Yesterday (23 August), I announced that my “Selected Poems” is available in the Amazon Kindle store, https://kmorrispoet.com/2019/08/23/my-selected-poems-is-now-available-for-purchase-in-the-kindle-store/.
My office is a relaxed place and (within reason) no one objects to the odd non-work-related email. Consequently, I emailed yesterday informing my colleagues that my “Selected Poems” was available in Kindle, and provided a link enabling anyone interested to take a look or purchase my book.
In response to my email, one of my colleagues got in touch asking whether “The Selected Poems of K Morris” is available in paperback. I am pleased to announce that my book is now available in paperback and can be found here https://www.amazon.com/dp/1688049800/ (for the US and elsewhere), and here https://www.amazon.co.uk/dp/1688049800/ (for the UK).
I am keen for my readers to have a choice as regards how they access my books. As Simon Jenkins points out in “The Guardian” https://www.theguardian.com/commentisfree/2016/may/13/books-ebook-publishers-paper, many people appreciate the physicality of a paper book and reports of the demise of the traditional (hard copy) tome have been greatly exaggerated.
As someone who is visually impaired and unable to read print, I am a fan of ebooks insofar as they enable those with visual impairments to access literature via Apple’s Voiceover screen reader and the Kindle’s text to speech facility. I also use my Amazon Echo to listen to Kindle books and audio titles from audible.co.uk. Having said that, I do love sitting with a braille book upon my knee as its an experience not mediated via technology (something very precious in today’s tech obsessed society).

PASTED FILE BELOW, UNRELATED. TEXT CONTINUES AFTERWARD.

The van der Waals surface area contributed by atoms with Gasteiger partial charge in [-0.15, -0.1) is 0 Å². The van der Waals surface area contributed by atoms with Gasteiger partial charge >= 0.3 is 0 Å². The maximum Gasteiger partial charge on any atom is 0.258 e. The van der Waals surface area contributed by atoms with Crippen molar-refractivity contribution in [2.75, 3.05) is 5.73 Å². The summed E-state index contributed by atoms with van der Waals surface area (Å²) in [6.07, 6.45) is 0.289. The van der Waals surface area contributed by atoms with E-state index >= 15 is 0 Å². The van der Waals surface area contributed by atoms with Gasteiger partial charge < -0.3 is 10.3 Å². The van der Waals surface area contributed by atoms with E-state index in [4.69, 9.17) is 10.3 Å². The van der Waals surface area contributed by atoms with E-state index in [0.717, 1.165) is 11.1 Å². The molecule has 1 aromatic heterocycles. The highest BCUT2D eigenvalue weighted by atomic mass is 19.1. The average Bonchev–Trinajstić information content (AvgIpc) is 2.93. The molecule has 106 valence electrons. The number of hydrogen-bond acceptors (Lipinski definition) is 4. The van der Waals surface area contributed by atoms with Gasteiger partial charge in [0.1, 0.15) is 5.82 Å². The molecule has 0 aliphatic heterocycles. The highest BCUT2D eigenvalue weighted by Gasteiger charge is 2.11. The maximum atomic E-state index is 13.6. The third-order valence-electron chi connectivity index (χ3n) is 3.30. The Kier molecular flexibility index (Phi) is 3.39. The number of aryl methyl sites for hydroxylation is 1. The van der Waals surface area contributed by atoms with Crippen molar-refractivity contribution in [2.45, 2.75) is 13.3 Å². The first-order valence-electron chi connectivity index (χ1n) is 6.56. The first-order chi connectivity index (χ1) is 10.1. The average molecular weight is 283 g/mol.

Consequently its not a case of paper bad, ebook good, or the other way around! Its a matter of people finding what works best for them. I like the idea of readers taking down my books from their bookshelves (as I love going through my own bookcases), however, if readers wish to read my (or other authors books) on their iPhones or other similar devices, then that is fine as, in the final analysis its the enjoyment of literature that matters, not how it is consumed.